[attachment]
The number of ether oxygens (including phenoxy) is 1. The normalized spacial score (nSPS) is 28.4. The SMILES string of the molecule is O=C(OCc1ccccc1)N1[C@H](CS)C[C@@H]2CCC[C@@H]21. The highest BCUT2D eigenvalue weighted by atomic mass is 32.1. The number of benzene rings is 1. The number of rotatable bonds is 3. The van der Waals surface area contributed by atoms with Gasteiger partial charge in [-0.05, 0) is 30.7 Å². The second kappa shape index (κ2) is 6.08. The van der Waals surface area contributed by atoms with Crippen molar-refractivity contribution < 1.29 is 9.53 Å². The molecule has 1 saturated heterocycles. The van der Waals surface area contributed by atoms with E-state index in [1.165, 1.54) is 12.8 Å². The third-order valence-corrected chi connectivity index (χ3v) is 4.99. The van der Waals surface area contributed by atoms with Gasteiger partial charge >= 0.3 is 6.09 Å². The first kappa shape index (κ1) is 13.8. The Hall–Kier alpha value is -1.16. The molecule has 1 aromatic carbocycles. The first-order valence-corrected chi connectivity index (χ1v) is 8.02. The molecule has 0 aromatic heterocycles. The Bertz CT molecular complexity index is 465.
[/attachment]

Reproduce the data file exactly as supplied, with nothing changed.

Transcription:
The number of ether oxygens (including phenoxy) is 1. The normalized spacial score (nSPS) is 28.4. The SMILES string of the molecule is O=C(OCc1ccccc1)N1[C@H](CS)C[C@@H]2CCC[C@@H]21. The highest BCUT2D eigenvalue weighted by atomic mass is 32.1. The number of benzene rings is 1. The number of rotatable bonds is 3. The van der Waals surface area contributed by atoms with Gasteiger partial charge in [-0.05, 0) is 30.7 Å². The second kappa shape index (κ2) is 6.08. The van der Waals surface area contributed by atoms with Crippen molar-refractivity contribution < 1.29 is 9.53 Å². The molecule has 1 saturated heterocycles. The van der Waals surface area contributed by atoms with E-state index in [1.165, 1.54) is 12.8 Å². The third-order valence-corrected chi connectivity index (χ3v) is 4.99. The van der Waals surface area contributed by atoms with Gasteiger partial charge >= 0.3 is 6.09 Å². The first kappa shape index (κ1) is 13.8. The Hall–Kier alpha value is -1.16. The molecule has 1 aromatic carbocycles. The first-order valence-corrected chi connectivity index (χ1v) is 8.02. The molecule has 0 aromatic heterocycles. The Bertz CT molecular complexity index is 465.